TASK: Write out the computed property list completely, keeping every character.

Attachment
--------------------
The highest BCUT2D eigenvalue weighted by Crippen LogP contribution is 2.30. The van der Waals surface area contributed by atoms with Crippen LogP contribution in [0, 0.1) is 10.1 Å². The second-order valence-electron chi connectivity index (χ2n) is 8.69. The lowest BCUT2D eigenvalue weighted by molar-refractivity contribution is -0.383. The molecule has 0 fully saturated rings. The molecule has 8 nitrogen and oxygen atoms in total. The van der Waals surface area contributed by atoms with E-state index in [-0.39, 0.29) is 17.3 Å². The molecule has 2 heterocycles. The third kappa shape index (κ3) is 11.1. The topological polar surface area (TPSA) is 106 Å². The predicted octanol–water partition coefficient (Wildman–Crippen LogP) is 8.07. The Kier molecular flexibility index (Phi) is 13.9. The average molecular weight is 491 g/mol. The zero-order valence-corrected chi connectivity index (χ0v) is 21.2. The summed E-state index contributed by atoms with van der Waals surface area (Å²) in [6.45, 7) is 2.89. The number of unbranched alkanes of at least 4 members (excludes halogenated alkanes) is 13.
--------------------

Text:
The highest BCUT2D eigenvalue weighted by Crippen LogP contribution is 2.30. The van der Waals surface area contributed by atoms with Crippen LogP contribution in [0, 0.1) is 10.1 Å². The second-order valence-electron chi connectivity index (χ2n) is 8.69. The lowest BCUT2D eigenvalue weighted by molar-refractivity contribution is -0.383. The molecule has 0 fully saturated rings. The molecule has 8 nitrogen and oxygen atoms in total. The van der Waals surface area contributed by atoms with E-state index in [-0.39, 0.29) is 17.3 Å². The molecule has 2 heterocycles. The third kappa shape index (κ3) is 11.1. The topological polar surface area (TPSA) is 106 Å². The predicted octanol–water partition coefficient (Wildman–Crippen LogP) is 8.07. The Kier molecular flexibility index (Phi) is 13.9. The average molecular weight is 491 g/mol. The zero-order valence-corrected chi connectivity index (χ0v) is 21.2. The summed E-state index contributed by atoms with van der Waals surface area (Å²) in [6.45, 7) is 2.89. The number of unbranched alkanes of at least 4 members (excludes halogenated alkanes) is 13.